Yes, Prime Minister-Series 1 (1986)
|Category||Comedy||Main Menu Audio|
|Year Of Production||1986|
|Running Time||238:34 (Case: 235)|
|RSDL / Flipper||Dual Sided||Cast & Crew|
|Region Coding||2,4||Directed By||
Roadshow Home Entertainment
|Pan & Scan/Full Frame||Full Frame||English Dolby Digital 2.0 (192Kb/s)|
|Widescreen Aspect Ratio||1.29:1|
|Video Format||576i (PAL)|
|Original Aspect Ratio||1.33:1||Miscellaneous|
|Annoying Product Placement||No|
|Action In or After Credits||No|
As a special feature, contained in the season three set of Yes, Minister is the Christmas Special. In this one hour special the honourable Mr. Hacker is raised, in true British fashion, from his humble post to 'the top job'. He is now the prime minister and leader of his party and thus the title of this subsequent series is "Yes, Prime Minister". This of course means that his trusty staff have also been raised to new heights and the problems that they tackle are now often global in proportion.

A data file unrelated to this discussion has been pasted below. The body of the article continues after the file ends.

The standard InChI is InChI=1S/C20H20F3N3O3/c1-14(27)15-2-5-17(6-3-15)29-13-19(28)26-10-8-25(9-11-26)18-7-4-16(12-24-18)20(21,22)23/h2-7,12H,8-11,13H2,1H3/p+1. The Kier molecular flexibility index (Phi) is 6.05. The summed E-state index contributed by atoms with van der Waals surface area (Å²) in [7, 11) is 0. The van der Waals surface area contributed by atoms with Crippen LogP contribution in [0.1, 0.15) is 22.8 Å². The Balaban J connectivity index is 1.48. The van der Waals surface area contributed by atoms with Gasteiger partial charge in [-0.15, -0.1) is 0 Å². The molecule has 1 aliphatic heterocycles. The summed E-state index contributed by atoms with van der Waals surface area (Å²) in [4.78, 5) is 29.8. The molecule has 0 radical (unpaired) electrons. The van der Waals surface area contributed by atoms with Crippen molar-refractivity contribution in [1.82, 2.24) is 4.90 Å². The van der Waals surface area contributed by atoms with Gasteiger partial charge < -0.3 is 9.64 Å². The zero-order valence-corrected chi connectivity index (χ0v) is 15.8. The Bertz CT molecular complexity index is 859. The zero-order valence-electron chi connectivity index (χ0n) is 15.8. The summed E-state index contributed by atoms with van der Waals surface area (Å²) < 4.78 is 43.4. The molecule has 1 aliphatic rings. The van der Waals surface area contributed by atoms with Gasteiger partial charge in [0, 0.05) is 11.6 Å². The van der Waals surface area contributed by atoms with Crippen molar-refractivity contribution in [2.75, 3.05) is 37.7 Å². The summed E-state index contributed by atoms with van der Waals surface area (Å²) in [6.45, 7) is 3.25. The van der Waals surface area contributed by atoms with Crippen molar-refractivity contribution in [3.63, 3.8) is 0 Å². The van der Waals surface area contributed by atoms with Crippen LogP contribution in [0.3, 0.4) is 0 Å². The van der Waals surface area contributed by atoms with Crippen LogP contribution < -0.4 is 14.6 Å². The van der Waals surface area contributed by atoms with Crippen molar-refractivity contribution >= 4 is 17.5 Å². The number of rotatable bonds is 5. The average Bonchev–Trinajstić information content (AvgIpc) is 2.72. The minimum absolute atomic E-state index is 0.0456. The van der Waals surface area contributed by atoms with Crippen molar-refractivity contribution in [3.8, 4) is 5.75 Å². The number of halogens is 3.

The evolution of Hacker's character, played admirably by Paul Eddington, is one of the most endearing attributes of this entire series. Now an experienced politician, and having the power to implement some of his ideas (well, to try to anyway), the interplay between the characters just gets better and better, although if he at any stage gets a little too big for his breeches his lovely wife is always there with a dose of reality.
It is very hard not to sit and watch this show, particularly just after watching the six o'clock news, and not see that little if anything has changed in the world of politics. I suppose the old saying that things simply could not get any worse appears to apply to politics in general. This series will place all the worry about the world into its correct perspective while giving you many, many laughs.